Note: I wrote Biscuits, Boys, and Babies years ago for a magazine that no longer exists. I decided to share it here. I hope you enjoy it.
“I’m blessed, and I couldn’t be more grateful. Do you want to know why? Because I’m a mother, but that’s only half of it. I’m blessed because, when I need to, I can still just be a daughter. I get the feeling that there is nothing more precious than to have both of these roles simultaneously.” ― Adrianna Stepiano
From thick southern drawls that take two minutes to utter eight-word sentences to the smell of rain so sweet your teeth ache, life in Northeast Mississippi presented all the nuances and refinements of Southern hospitality. As a child, I picked plump blackberries from bushes on the side of dirt roads and drank water from the spigot on the outside of my grandmother’s home. When adults told you to do something, you said “yes ma’am” and proceeded to perform the task without murmuring or complaining.
I grew up in a time and place when outdoors was a destination every child visited for hours daily. My cousins and I got dirty as we made mud pies with garden soil and red clay. When I was eight, I played kickball with my neighbors in a nearby pastor until night fell.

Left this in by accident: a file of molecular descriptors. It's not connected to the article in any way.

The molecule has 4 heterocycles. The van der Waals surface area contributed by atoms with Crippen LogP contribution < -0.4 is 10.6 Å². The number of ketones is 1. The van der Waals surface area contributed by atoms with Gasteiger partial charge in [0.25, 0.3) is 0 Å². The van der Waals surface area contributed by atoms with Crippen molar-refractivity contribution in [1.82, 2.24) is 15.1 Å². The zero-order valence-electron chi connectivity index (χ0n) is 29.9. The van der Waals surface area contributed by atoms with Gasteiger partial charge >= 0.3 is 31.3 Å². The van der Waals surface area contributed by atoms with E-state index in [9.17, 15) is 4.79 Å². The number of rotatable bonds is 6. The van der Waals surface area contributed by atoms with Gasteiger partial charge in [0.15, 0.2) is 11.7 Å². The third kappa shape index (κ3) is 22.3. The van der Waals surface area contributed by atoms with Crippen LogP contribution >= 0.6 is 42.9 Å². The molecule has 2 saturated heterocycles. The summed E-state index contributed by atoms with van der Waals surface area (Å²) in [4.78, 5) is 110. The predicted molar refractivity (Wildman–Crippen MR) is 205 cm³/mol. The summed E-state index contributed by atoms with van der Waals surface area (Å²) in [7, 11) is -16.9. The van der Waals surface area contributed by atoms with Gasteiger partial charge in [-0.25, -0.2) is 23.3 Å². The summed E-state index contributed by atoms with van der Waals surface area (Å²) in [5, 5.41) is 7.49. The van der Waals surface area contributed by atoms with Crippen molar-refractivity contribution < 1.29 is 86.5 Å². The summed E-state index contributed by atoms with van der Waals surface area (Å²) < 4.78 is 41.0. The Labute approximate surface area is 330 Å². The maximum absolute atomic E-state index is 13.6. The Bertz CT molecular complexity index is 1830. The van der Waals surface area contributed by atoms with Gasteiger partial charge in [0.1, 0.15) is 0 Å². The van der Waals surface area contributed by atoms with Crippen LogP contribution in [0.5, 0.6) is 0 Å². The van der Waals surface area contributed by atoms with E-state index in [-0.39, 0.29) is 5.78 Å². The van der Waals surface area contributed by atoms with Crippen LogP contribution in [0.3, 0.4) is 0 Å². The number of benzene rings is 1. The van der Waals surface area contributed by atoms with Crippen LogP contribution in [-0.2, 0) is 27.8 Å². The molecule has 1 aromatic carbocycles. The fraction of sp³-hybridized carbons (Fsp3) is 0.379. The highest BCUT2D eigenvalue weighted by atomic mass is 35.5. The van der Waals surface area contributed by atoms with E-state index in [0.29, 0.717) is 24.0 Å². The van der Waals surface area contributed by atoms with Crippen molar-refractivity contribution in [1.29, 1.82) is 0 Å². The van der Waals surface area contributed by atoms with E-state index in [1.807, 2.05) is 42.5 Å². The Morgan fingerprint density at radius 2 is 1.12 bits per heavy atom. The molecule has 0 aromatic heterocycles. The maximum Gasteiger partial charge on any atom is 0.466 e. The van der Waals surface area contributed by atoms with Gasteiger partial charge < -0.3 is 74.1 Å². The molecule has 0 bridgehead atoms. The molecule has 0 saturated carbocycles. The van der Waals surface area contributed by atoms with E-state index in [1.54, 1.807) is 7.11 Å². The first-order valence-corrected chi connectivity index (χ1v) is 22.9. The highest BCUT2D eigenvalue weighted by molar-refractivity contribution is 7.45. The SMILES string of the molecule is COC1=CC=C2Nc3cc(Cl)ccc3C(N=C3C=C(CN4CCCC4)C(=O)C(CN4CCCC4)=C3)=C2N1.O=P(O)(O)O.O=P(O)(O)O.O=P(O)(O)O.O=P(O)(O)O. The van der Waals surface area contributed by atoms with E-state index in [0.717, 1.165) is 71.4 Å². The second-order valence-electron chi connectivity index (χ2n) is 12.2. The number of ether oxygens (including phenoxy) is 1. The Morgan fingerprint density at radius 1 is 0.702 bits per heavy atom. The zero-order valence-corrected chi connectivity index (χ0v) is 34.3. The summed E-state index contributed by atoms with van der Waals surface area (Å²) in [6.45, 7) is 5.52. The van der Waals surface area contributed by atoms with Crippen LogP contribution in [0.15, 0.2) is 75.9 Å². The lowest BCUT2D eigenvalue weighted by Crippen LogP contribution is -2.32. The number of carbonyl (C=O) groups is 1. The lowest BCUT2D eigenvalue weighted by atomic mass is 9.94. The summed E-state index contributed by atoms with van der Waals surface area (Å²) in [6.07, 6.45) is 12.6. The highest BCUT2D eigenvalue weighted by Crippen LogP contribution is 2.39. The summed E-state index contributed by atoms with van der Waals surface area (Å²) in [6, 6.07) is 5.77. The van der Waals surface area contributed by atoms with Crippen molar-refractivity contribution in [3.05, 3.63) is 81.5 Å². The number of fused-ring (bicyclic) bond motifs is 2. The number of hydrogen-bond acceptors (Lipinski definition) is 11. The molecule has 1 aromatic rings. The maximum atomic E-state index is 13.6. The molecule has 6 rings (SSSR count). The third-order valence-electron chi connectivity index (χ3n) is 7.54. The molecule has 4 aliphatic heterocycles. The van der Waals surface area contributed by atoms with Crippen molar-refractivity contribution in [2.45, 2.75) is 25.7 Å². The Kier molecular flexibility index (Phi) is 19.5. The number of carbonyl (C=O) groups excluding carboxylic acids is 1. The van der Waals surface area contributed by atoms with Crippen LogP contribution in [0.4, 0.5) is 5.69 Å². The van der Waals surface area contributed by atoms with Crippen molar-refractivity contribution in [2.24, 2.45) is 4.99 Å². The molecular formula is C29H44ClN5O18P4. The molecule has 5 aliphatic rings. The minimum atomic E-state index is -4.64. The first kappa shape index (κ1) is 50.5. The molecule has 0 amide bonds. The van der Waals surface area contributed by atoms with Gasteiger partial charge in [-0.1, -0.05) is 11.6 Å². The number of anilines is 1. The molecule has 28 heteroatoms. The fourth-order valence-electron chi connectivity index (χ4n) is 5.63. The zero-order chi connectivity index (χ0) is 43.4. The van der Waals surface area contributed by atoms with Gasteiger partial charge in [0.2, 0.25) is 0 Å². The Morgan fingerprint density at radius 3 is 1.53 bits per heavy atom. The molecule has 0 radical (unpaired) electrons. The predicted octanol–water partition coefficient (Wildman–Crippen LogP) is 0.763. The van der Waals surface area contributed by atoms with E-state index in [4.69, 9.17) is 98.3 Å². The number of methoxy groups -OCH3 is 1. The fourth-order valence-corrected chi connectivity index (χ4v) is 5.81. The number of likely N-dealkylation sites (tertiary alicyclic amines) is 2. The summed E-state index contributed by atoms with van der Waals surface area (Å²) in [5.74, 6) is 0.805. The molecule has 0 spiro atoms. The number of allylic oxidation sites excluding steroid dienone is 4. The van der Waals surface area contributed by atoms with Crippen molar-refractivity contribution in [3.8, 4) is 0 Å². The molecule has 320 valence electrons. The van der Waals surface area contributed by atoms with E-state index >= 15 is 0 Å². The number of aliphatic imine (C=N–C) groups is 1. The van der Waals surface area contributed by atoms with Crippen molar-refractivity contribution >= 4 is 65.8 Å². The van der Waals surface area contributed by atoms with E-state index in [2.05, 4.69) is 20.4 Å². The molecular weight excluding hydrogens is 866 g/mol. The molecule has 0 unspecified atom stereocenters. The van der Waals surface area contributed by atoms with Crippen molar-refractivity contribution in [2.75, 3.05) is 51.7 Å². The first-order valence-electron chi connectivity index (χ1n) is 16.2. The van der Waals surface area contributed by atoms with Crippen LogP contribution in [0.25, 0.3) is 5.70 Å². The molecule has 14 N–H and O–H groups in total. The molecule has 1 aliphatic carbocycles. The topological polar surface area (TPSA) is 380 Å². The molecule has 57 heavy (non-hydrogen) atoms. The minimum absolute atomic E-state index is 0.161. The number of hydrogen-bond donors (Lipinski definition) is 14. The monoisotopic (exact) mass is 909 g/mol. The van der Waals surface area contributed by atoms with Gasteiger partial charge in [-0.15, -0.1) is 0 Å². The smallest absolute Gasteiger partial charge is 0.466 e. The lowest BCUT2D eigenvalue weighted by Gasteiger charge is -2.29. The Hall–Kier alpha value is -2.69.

There was always something to do, even if I complained about being bored several times a day. When I played hard, I slept well.
Then puberty struck. I went from a fresh-faced, bright-eyed little girl to an acne-prone tween who retreated to the library to explore places other than the outside around me. I learned etiquette and started participating in pageants. I also developed a love for agriculture and technology and joined both 4-H and the Technology Student’s Association.
The great thing about a good night’s sleep was waking up to the smell of freshly brewed coffee, hot grits, sizzling ham, and homemade biscuits so flaky you knew they’d melt in your mouth. Because my stepfather worked about forty minutes away, my mom, my two sisters, and I usually ate breakfast without him. During these sacred times, we talked about everything from church to personal projects and school. My mom often tried to figure out the reason the three of us screamed at each other every morning as we got dressed. Looking back, I know why: three girls and one bathroom.
I realize how frustrating life must have been for her. She didn’t have cable, tablets, or mobile phones to keep us occupied while she tidied the home or studied for tests in nursing school. Most Saturday nights, she spent her time washing, braiding, or pressing our thick hair.
“Kasha, Tan, Erica, it’s time to get up,” she said the same way every morning when she came into our room to wake us up for school. We didn’t suffer the screaming, stressed-out mom, rushing us off to school because she woke up late. To this day, my mom is steady and deliberate in her actions.
Her intentionality is how she spent so much time with us when we were children. It seemed that her entire life revolved around her girls as she collectively called us. She made sure we were confident, well mannered, well-dressed children who loved God.
We saw her accomplish things. As a young wife and mother of three, she went to school to become a nurse. My mother’s spirit is resolute. You tell her she can’t do something; she’ll prove you wrong every time.